Want more? Every couple of weeks the three of us record a very brief video of something new we recommend. No more than a few minutes in total. We call it Recomendo Shorts. Enjoy!

-- Kevin Kelly, Mark Frauenfelder, Claudia Dawson 09/27/20

25 September 2020


Joshua Schachter, Founder of del.icio.us

Cool Tools Show 245: Joshua Schachter

Our guest this week is Joshua Schachter. Joshua is the founder of del.icio.us and inventor of tagging, which became hashtags. Joshua has founded two startups, invests in startups, runs an event for autonomous racing called Self Racing Cars, and is an amateur race car driver.

Subscribe to the Cool Tools Show on iTunes | RSS | Transcript | See all the Cool Tools Show posts on a single page

Show notes:

Disposable Scalpels ($10, 10pk)
I grew up in a household where both of my parents went to art school and they had not gotten in the habit of using scissors to cut paper and things. If you wanted to cleanly cut paper, you put it down on something, on a piece of glass or something and you use a razor blade to cut it. So I grew up using razorblades instead of scissors, which is not the safest thing, but it’s a habit I got into. And I always noticed that not-great scissors leave terrible edges. I have been using razorblades for a long time, but they are awkward to hold and difficult and hard to precisely get into places. So I discovered not too long ago, disposable scalpels. They last for quite a long time. I’m not very tough on them. There’s various shapes, they’re super useful for cleaning up 3D prints and cutting things precisely. They are wickedly sharp when they finally do go and they can crack because they’re not that tough. I put a piece of tape over them. So no one gets cut when they go into the garbage.

Threaded Inserts
A threaded insert is basically a plug with a screw hole in the middle of it, and there are many kinds. So what I do is when I 3D print something, I leave a 6.5 millimeter hole where I want the bolt hole to be. And then when it’s time to put together, I put the threaded insert on the tip of a solder iron, and I just push it into the hole and it lines up and pops in. And now I have a brass threaded slot in my 3D print. There are ones that have external threads so that you can screw them in. And in fact, on a CNC table that I made, our CNC router table, I drilled holes and then I screwed in brass threaded inserts. I put like a hundred threaded inserts into this piece of plywood. And then I could bolt down anything I wanted and then unbolt it, re-bolt it, because the brass is going to survive the threading and unthreading for a long time.

Slim Project Case ($45, 10pk)
This is an organizational thing that I use. Basically, if I’m working on a circuit board, like an Arduino with a sensor and there’s eight parts and three tools and whatever, I put all this stuff in the project case together. And what happens is when I have to swap to another project, or I get blocked on this project, I can just close the thing up, and put it on the shelf. Many of my projects are small enough to fit in that. I do have larger bins for bigger projects, but I have dozens of these. And it lets me keep everything together. Especially if I’m using a special tool or something, I’ll just put the tools in the box with it directly. So that means that when I want to pick up a project, everything is already organized and put together in one spot. So I don’t spend a lot of time gathering the pieces to work on something, working on it, and then scattering the pieces when I have to stop working on it.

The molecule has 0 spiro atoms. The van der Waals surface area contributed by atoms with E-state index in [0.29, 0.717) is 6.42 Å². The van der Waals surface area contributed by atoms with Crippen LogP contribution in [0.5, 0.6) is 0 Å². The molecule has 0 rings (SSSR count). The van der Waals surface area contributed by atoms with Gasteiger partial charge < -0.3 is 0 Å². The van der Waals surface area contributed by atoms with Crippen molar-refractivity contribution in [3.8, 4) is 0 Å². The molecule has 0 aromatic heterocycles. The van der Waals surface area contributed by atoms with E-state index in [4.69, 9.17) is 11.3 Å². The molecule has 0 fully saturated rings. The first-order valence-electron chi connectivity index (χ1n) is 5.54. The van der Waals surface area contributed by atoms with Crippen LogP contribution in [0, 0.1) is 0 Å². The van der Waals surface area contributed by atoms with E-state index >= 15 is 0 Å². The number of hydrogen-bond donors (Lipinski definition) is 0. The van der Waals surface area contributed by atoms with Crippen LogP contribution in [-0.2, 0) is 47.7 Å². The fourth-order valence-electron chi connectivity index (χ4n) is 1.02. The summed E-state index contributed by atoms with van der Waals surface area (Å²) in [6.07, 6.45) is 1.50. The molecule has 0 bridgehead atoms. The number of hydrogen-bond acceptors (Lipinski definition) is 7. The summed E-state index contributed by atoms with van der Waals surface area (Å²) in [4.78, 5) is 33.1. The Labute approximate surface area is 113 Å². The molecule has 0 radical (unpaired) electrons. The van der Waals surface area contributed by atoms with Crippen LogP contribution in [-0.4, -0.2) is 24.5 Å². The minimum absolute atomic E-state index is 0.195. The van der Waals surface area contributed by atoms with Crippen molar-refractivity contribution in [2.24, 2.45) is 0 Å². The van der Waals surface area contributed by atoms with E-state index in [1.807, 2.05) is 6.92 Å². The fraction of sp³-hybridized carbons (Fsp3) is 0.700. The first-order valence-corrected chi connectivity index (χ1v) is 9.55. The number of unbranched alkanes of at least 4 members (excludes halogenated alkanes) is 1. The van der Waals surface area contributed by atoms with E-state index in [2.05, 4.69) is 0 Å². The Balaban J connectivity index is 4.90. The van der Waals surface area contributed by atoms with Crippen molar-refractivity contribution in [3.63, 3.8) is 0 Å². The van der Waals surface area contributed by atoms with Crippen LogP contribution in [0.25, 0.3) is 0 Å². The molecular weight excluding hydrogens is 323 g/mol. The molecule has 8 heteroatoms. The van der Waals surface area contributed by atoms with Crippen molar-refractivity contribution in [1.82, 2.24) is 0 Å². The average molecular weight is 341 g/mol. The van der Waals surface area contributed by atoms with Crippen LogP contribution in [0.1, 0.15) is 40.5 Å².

The McMaster-Carr Catalog
McMaster-Carr is the ultimate hardware store. They have everything. And it’s literally the best e-commerce site I’ve ever, ever seen, plus education on everything. There’s a plastic section and they will tell you, this plastic has good durability but poor machinability, and this one will melt at whatever. There was a physical catalog, but I don’t have one, I go online and it was kind of the inspiration for the Wheelhouse mailing lists that I run, which is like about 60% of the time, I’ll talk to a very active maker and they’ve never heard of this. And I’m like, how do you survive? I will still go to Amazon a lot for bolts or whatever, it’s fine, but for like really expensive things like the linear rail I bought, I assume that the McMaster’s just carrying the good stuff. I’m so uneducated. I don’t know what even the name of the thing that might solve the problem is. So I will just type stuff that’s sort of related to the problem into the search box, like clips, grabby clips, long clips, et cetera. And you will get stuff. That’s the problem with Amazon — if you ask for something sufficiently weird or obscure, you just get like, t-shirts.

About Wheelhouse mailing list: